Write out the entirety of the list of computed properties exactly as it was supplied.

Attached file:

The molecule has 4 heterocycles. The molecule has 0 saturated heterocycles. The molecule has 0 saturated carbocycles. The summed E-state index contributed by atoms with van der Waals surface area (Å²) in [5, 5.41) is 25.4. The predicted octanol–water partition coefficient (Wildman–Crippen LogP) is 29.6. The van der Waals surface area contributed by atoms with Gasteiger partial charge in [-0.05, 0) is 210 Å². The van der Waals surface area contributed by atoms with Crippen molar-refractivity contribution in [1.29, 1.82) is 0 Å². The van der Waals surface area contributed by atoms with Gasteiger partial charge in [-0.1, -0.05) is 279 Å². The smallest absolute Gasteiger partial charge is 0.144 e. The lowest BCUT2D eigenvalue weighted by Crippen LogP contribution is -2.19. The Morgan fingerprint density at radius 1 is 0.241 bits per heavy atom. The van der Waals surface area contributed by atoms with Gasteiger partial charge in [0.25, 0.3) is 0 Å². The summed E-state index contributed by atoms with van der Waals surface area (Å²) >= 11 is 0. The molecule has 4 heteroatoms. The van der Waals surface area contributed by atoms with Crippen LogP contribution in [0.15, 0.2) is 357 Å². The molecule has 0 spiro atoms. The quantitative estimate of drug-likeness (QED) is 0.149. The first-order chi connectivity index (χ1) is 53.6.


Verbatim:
The molecule has 4 heterocycles. The molecule has 0 saturated heterocycles. The molecule has 0 saturated carbocycles. The summed E-state index contributed by atoms with van der Waals surface area (Å²) in [5, 5.41) is 25.4. The predicted octanol–water partition coefficient (Wildman–Crippen LogP) is 29.6. The van der Waals surface area contributed by atoms with Gasteiger partial charge in [-0.05, 0) is 210 Å². The van der Waals surface area contributed by atoms with Crippen molar-refractivity contribution in [1.29, 1.82) is 0 Å². The van der Waals surface area contributed by atoms with Gasteiger partial charge in [-0.1, -0.05) is 279 Å². The smallest absolute Gasteiger partial charge is 0.144 e. The lowest BCUT2D eigenvalue weighted by Crippen LogP contribution is -2.19. The Morgan fingerprint density at radius 1 is 0.241 bits per heavy atom. The van der Waals surface area contributed by atoms with Gasteiger partial charge in [0.25, 0.3) is 0 Å². The summed E-state index contributed by atoms with van der Waals surface area (Å²) >= 11 is 0. The molecule has 4 heteroatoms. The van der Waals surface area contributed by atoms with Crippen LogP contribution in [0.15, 0.2) is 357 Å². The molecule has 0 spiro atoms. The quantitative estimate of drug-likeness (QED) is 0.149. The first-order chi connectivity index (χ1) is 53.6.